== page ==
Address served as thesis advisor to Rabbi Vicki L. Axe, founding spiritual director of Congregation Shir Ami in Greenwich, for her doctoral project, Baby Boomers Confront Their Mortality: A comparison of those whose parents are living and those whose parents have died. The focus groups convened by Axe from 2013 to 2015 as part of her research morphed into “Boomers and Beyond: Monthly Conversations for the Third Act of Life,” launched by Axe in October and running through May. In addition to Axe, facilitators include a “second act” career coach, a certified Sage-ing leader, the palliative-care chaplain at Greenwich Hospital, and the founder of the Transplant Support Organization.
The line-up reveals the broad range of topics under the Baby Boomer umbrella. Known by a number of names – sage-ing, conscious eldering, conscious aging, Jewish Sacred Aging, Wise Aging – the “movement” seeks to help bring meaning to the “third chapter” of life. Issues run from finding new purpose to articulating the terms of one’s own death, and everything in between.
“We live in a time of great challenge because we’re living 30 years longer than previously, which raises all kinds of issues medically, ethically, psychologically, and physically around family needs,” Axe says. “Most Boomers are dealing not only with the struggle with adult children in today’s world – most kids, after college, are living at home for a time before they emerge and find their way – but at the same time, dealing with parents in their 80s and 90s.”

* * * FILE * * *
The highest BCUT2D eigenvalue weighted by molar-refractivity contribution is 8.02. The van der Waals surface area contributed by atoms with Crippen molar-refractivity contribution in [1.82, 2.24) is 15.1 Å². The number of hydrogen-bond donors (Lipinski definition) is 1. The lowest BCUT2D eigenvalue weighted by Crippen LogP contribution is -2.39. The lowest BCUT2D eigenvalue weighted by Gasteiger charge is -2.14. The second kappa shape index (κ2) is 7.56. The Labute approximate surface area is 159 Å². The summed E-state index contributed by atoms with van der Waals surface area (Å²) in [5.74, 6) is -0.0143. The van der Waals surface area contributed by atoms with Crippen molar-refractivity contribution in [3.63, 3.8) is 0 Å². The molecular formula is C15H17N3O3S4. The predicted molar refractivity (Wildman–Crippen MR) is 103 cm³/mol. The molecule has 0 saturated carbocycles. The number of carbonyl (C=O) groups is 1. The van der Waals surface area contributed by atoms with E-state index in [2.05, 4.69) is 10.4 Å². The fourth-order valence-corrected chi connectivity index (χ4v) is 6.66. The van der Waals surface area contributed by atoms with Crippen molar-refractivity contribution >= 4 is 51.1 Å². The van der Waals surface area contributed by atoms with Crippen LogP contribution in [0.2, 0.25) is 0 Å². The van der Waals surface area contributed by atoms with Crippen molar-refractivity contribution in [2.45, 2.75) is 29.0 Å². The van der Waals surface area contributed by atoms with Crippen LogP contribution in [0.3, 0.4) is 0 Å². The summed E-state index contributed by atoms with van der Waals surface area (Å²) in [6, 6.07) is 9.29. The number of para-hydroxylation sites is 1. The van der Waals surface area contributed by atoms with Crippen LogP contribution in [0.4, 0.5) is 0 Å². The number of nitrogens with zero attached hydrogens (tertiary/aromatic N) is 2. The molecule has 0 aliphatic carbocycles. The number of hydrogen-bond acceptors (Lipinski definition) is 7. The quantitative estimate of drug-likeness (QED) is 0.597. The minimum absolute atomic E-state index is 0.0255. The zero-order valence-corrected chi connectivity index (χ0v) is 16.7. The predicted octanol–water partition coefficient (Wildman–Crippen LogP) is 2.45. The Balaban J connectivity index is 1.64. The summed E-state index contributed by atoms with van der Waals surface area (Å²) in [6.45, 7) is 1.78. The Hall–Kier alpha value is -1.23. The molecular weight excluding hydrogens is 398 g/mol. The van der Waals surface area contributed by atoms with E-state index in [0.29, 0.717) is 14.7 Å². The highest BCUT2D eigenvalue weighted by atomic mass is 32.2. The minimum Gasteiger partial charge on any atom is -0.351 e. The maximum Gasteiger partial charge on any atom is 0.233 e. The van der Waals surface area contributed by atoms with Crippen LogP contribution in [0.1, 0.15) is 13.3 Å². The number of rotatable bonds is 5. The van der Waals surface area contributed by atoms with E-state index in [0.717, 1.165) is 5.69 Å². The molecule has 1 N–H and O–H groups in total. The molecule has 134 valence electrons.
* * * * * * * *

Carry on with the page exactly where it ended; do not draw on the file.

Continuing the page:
And in youth-obsessed America, it’s challenging to deal constructively with the lifecycle events deemed taboo.
“Our Western, American society is based on vibrancy and being alive, and illness and death are viewed in a negative way – that there’s something wrong with you if you’re ill, if you are in your twilight years,” Axe says. “I believe that how we view our mortality impacts how we live our lives. If one’s mortality becomes not a taboo subject but something to be acknowledged, confirmed, affirmed, embraced, we can live more vibrantly, knowing that there’s an end. There’s an expression, ‘Live each day as if it’s your last,’ and that sums up my feeling: once you accept the fact that you are going to die, I don’t see that as a depressing reality, but rather as an opportunity to be more life-affirming.”